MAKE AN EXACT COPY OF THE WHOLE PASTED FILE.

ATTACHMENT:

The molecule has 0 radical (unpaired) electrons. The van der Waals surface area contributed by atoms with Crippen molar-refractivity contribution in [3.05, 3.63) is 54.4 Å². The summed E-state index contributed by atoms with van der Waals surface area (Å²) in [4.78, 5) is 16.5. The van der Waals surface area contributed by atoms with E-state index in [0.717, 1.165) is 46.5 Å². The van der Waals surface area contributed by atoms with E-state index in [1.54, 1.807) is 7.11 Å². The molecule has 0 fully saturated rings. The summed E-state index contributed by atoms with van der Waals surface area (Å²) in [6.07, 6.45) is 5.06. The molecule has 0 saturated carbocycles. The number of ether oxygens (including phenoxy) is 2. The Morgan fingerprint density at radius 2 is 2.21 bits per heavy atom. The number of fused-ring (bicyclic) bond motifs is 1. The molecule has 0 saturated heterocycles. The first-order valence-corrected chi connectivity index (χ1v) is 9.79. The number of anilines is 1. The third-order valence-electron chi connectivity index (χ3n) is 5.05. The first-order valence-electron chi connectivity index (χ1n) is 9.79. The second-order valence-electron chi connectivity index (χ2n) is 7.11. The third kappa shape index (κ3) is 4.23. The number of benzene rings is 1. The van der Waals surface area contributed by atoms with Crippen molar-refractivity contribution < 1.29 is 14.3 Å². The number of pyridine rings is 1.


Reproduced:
The molecule has 0 radical (unpaired) electrons. The van der Waals surface area contributed by atoms with Crippen molar-refractivity contribution in [3.05, 3.63) is 54.4 Å². The summed E-state index contributed by atoms with van der Waals surface area (Å²) in [4.78, 5) is 16.5. The van der Waals surface area contributed by atoms with E-state index in [0.717, 1.165) is 46.5 Å². The van der Waals surface area contributed by atoms with E-state index in [1.54, 1.807) is 7.11 Å². The molecule has 0 fully saturated rings. The summed E-state index contributed by atoms with van der Waals surface area (Å²) in [6.07, 6.45) is 5.06. The molecule has 0 saturated carbocycles. The number of ether oxygens (including phenoxy) is 2. The Morgan fingerprint density at radius 2 is 2.21 bits per heavy atom. The number of fused-ring (bicyclic) bond motifs is 1. The molecule has 0 saturated heterocycles. The first-order valence-corrected chi connectivity index (χ1v) is 9.79. The number of anilines is 1. The third-order valence-electron chi connectivity index (χ3n) is 5.05. The first-order valence-electron chi connectivity index (χ1n) is 9.79. The second-order valence-electron chi connectivity index (χ2n) is 7.11. The third kappa shape index (κ3) is 4.23. The number of benzene rings is 1. The van der Waals surface area contributed by atoms with Crippen molar-refractivity contribution < 1.29 is 14.3 Å². The number of pyridine rings is 1.